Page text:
Parental rights advocates are urging Maine parents to opt out of a school survey that will be administered on Jan. 16 over concerns about the methodology of the survey, the nature of some questions, and the political purposes for which the data is used.
In the past, the Maine Integrated Youth Health Survey focused on students’ diets, exercise levels, sleep habits, alcohol and tobacco use, and whether they felt safe at home. The information was used to provide insight into public efforts aimed at keeping students healthy.
But since 2017, the survey has also grown to accommodate left-wing ideas about human sex and sexuality, which means asking young students about their sexual orientation and their gender identity. These data are then used to advance policies in the State House and in Maine schools.
Alvin Lui, president of the parents’ rights advocacy group Courage is a Habit, is one of the people encouraging parents to opt out of the survey.
“These surveys mine your child’s data, then manipulates that data to justify more radical policies in schools,” Lui said.
Courage is a Habit is making available to Maine parents a simple form that will require schools to omit a given student from MDOE’s data collection activities.
“When they tell parents these transgender policies are needed due to ‘evidence base’ or ‘data driven’ or ‘research shows,’ these manipulated data from surveys are what they’re referring to,” he said.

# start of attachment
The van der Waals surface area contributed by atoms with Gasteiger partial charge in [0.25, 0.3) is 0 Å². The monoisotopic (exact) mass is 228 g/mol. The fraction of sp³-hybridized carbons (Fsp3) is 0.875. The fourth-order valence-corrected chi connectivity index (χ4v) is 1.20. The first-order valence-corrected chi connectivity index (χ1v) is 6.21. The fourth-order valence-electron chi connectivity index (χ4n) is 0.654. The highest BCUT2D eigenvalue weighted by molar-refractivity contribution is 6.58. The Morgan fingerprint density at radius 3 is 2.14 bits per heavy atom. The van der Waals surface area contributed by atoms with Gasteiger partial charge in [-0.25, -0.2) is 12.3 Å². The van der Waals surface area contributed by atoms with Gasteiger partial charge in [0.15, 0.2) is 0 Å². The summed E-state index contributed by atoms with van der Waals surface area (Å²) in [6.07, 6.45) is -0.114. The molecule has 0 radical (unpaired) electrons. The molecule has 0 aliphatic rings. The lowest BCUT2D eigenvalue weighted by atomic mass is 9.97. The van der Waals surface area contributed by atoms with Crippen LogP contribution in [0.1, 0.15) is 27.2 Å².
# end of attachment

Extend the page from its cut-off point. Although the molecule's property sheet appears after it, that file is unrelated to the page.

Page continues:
In the 2021 survey for Maine high schoolers, for example, one question stated: “Some people describe themselves as transgender when their sex at birth does not match the way they think or feel about their gender. Are you transgender?”
In the 2021 results for that question, more students responded that they did not understand the question (1.4 percent) or were “not sure” (2.9 percent) than said they were transgender (3.6 percent), but the survey results nonetheless become incorporated into left-wing talking points to advance gender ideology in public education.
And Lui is correct: The survey results are often touted by non-profits, like the Rockland-based Out Maine, as proof that nearly one in three Maine students is gay, lesbian, bisexual or transgender.
The homepage of Out Maine’s website, for example, claims that 29.3 percent of Maine students are non-heterosexual or transgender.
Along with that assertion comes a push for more LGBT-themed content in the curriculum, more spending on materials from groups like Out Maine, and more training seminars taught by progressive consultants.
Although the nature of MDOE’s survey and data presentation has changed over the past decade, members of the public can access the survey results here.
The survey is conducted every two years, and data are available going back to 2009.